The Bunker Review

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The Bunker is an innovative concept in gaming. Evolving from the early days of text based adventure gaming available in early home gaming, The Bunker takes you on a journey as the main protagonist in a short thriller movie.

The Bunker

Things have certainly come a long way since the lines of text on a screen. Instead of creating hand drawn maps or simple illustrations, the adventure has evolved once more in to a live action format. In essence, you are immersed in a ‘movie; playing and guiding the lead character of ‘John’ played by Adam Brown (instantly recognisable from Peter Jackson’s ‘The Hobbit’, but with far less facial hair). Having a recognisable live action character as opposed to a voice artist leaves you feeling a certain level of red carpet glamour. Other recognisable names/faces in the albeit small cast (previous acting roles in Penny Dreadful and Star Wars) gives the sense that there has been a careful investment in the talent featured in the game. With the focus of the game being the live action, this is completely appropriate and understandable. It also does credit to the quality of the storytelling from the outset.

The location, in fitting with the title, is in a nuclear bunker. The whole filming process took place in a real, decommissioned British nuclear bunker left ‘as was’ at the end of the Cold War. This left you as the player with the uncomfortable essence of the tangible reality of the setting. The muted colours, the harsh electric lighting and the genuine sense of isolation really kicks you off to a decent start.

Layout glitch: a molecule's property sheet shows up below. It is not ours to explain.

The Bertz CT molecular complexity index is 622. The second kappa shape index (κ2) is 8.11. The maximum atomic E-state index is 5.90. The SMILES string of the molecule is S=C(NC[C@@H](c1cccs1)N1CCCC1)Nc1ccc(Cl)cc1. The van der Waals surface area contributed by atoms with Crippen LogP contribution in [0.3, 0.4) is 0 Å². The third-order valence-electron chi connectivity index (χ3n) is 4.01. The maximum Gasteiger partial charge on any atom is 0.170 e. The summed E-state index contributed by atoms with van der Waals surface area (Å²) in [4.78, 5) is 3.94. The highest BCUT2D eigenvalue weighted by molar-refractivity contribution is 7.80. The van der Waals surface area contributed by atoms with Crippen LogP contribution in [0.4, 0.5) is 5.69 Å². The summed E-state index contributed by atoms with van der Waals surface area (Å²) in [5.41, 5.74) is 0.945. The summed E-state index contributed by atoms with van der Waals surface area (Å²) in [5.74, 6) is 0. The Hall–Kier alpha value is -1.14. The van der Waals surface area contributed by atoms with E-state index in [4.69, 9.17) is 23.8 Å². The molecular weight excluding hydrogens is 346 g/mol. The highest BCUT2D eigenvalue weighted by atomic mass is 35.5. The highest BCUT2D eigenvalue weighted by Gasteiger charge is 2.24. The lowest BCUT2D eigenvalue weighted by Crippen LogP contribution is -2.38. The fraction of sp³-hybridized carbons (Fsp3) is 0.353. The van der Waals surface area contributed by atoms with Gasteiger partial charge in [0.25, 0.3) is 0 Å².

The Bunker

Initially, the game was confusing as it kept repeating itself and you get an worrying sense of the game maybe just being a ‘nuclear bunker life simulator’. But then a series of events mean that John has to break his routine and try to save his own life by making some tough decisions. The use of cinematography is exquisite as you get a view from the protagonist, flashback footage, CCTV style images and soliloquy. Soliloquy (the character talking to the audience directly as opposed to another character) is so important in this game owing to the fact that there really is only one character and the use of this type of narration as the character thinks and feels is crucial to the player empathising with him and his situation.

There were sections of the game that really were highly emotional and difficult to watch. The acting really is first class; to have tears rolling down my face at one point really surprised me as you get a real sense of the hopelessness and despair of the character. As one of my live stream viewers commented – “You just want to climb through the screen and give him a hug while telling him it will all be ok”.

The Bunker

The interactive sections fall in different places within the telling of the story. They are, however very limited in their scope. Simple choosing of something to explore, clicking the decision for the character and sliding the mouse to open a door are the main actions. There are also some sections where you have to click a spot repeatedly or in a certain amount of time to progress. There’s no denying it, its not advanced and I was left craving a more complex investigative process or puzzles to solve rather than simple clicking. However, the storyline is such that if too much complexity of action or puzzle were added, it would definitely effect the immersion of the player in the story line. The time and money has definitely been invested in the story and there would be far too much disruption were there too many protracted tasks to complete. Its certainly not going to have appeal for those looking for highly intense gameplay, but would be suited to a casual, relaxed gamer who would relish a good story and excellent character portrayal. A great alternative to a movie night if you fancy something a little less passive.